#2 Baylor 68 Iowa State 55

Alabama 83 #4 Auburn 64

#18 Seton Hall 78 #5 Butler 70

#9 Florida State 54 Virginia 50

South Carolina 81 #10 Kentucky 78

Temple 65 #16 Wichita State 53

Georgetown 83 #25 Creighton 80

Rutgers 59 Indiana 50

Notre Dame 78 Georgia Tech 74

Lafayette 71 Colgate 67

St. Francis PA 100 Fairleigh Dickenson 85

Syracuse 76 Boston College 50

American 61 Bucknell 60

North Carolina Greensboro 79 Citadel 69

Eastern Tennessee 88 Samford 63

Duquesne 58 Fordham 56 OT

Tulsa 65 E. Carolina 49

Furman 83 Western Carolina 79

George Washington 73 George Mason 67

Fairfield 61 St. Peter’s 51

Georgia 80 Tennessee 63

Indiana State 65 Evansville 42

Navy 88 Lehigh 83

Mercer 73 VMI 62

Maine 104 UMass – Lowell 98 OT

North Carolina State 80 Miami Florida 63

St. Bonaventure 74 Massachusetts 61

Chattanooga 72 Wofford 59

Long Island 69 St. Francis NY 66

Merrimack 71 Bryant 67

Vermont 72 Binghamton 53

McNeese State 72 UIW 56

Rhode Island 71 St. Joseph’s 61

New Orleans 106 Houston Baptist 98

Sam Houston 80 Lamar 75 OT

Northwestern State 73 Nicholls 72

Marquette 85 Xavier 65

Texas 76 Oklahoma State 64

Northern Iowa 88 Valparaiso 78

Southeast Louisiana 62 Texas A&M-CC 56

Bradley 91 Missouri State 78

Stephen F Austin 77 Central Arkansas 76

North Dakota State 72 South Dakota 70

Arkansas 75 Vanderbilt 55

South Dakota State 87 North Dakota 66

Providence 63 St. John’s 58

Colorado state 105 New Mexico 72

Air Force 85 Boise State 78

Houston 71 SMU 62

Minnesota 75 Penn State 69

UC Irvine 74 Cal State Fullerton 61

UTEP 80 Texas San Antonio 77 OT

Stanford 74 UCLA 59

UNLV 98 San Jose State 87



Thursday, Jan. 16

Lipscomb at NJIT | 12 p.m. | ESPN+

High Point at UNC Asheville | 6 p.m. | ESPN+

Radford at South Carolina Upstate | 6 p.m. | ESPN+

Cincinnati at No. 22 Memphis | 7 p.m. | ESPN

Kennesaw State at Florida Gulf Coast | 7 p.m. | ESPN+

Quinnipiac at Manhattan | 7 p.m. | ESPN+

Little Rock at Coastal Carolina | 7 p.m. | ESPN+

Middle Tennessee at Florida Atlantic | 7 p.m. | ESPN+

Charlotte at Marshall | 7 p.m. | ESPN+

UAB at FIU | 7 p.m. | ESPN+

Charleston Southern at Campbell | 7 p.m. | ESPNU

Winthrop at Hampton | 7 p.m. | ESPN+

Presbyterian at Longwood | 7 p.m. | ESPN+

Arkansas State at Appalachian State | 7 p.m. | ESPN+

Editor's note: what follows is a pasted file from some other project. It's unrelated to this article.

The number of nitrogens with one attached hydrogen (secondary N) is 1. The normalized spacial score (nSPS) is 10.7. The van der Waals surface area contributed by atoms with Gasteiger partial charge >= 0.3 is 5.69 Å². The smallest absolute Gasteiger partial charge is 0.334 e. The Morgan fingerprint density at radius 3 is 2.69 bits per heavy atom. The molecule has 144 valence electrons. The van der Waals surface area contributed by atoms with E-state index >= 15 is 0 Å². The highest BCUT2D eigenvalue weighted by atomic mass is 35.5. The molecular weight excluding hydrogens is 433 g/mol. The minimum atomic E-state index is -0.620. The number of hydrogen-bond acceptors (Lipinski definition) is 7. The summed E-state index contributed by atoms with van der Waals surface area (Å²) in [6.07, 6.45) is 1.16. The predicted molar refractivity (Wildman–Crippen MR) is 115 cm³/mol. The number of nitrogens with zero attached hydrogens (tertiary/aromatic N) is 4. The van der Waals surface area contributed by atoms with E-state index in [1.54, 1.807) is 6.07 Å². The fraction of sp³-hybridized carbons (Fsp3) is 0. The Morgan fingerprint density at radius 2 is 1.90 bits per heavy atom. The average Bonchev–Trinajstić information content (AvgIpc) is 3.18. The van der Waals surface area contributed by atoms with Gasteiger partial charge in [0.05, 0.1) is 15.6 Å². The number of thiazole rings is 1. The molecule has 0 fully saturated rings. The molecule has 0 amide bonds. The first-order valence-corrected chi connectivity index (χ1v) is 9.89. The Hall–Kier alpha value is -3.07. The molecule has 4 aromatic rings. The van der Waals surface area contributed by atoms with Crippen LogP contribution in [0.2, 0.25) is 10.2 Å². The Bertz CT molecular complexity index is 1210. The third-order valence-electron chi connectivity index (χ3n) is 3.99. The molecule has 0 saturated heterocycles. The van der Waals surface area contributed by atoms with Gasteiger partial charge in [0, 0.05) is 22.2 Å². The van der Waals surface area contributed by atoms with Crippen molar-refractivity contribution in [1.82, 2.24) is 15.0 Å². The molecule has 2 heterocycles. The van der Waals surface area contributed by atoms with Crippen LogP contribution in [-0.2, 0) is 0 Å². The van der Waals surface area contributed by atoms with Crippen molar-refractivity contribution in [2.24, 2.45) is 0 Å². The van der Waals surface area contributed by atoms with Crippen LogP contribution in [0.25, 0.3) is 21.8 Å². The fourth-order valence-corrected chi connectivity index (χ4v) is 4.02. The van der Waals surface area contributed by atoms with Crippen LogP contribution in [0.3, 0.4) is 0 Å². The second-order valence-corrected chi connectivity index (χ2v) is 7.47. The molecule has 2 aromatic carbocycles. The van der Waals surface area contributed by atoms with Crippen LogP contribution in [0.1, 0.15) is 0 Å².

Georgia Southern at Troy | 7 p.m. | ESPN+

Youngstown State at Northern Kentucky | 7 p.m. | ESPN3

North Florida at Jacksonville | 7 p.m. | ESPN+

Stetson at North Alabama | 7 p.m. | ESPN+

Marist at Monmouth | 7 p.m. | ESPN+

Cleveland State at Wright State | 7 p.m. | ESPN+

Rice at Louisiana Tech | 7:30 p.m. | ESPN+

Old Dominion at Western Kentucky | 8 p.m. | CBSSN

North Texas at Southern Miss | 8 p.m. | ESPN+

Southern Illinois at Loyola Chicago | 8 p.m. | ESPN+

Detroit Mercy at Milwaukee | 8 p.m. | ESPN+

Oakland at Green Bay | 8 p.m. | ESPN+

Texas State at UL Monroe | 8 p.m. | ESPN+

Illinois State at Drake | 8 p.m. | ESPN+

UT Arlington at Louisiana | 8 p.m. | ESPN+

Georgia State at South Alabama | 8 p.m. | ESPN+

Austin Peay at SE Missouri State | 8:15 p.m. | ESPN+

Utah at Arizona | 8:30 p.m. | Pac-12 Network

Jacksonville State at Eastern Illinois | 8:30 p.m. | ESPN+

Murray State at UT Martin | 8:30 p.m. | ESPN+

Morehead State at Tennessee State | 8:30 p.m. | ESPN+

Tennessee Tech at SIU-Edwardsville | 8:30 p.m. | ESPN+

No. 8 Oregon at Washington State | 9 p.m.

No. 20 Colorado at Arizona State | 9 p.m. | ESPN2

Eastern Kentucky at Belmont | 9 p.m. | ESPNU

New Mexico State at Utah Valley | 9 p.m. | ESPN+

UC Davis at Long Beach State | 10 p.m. | ESPN3

California at Southern California | 10:30 p.m. | Pac-12 Network

Santa Clara at No. 1 Gonzaga | 11 p.m. | ESPN2



#2 Baylor 90 Kansas 47

Oklahoma 73 #17 West Virginia 49

Colgate 73 Lafayette 52

Army 61 Holy Cross 48

UMass – Lowell 66 Maine 57

Bucknell 68 American 43

Boston University 44 Loyola Maryland 42

Stony Brook 66 Hartford 55

Vermont 65 Binghamton 62

Central Michigan 66 Ball State 39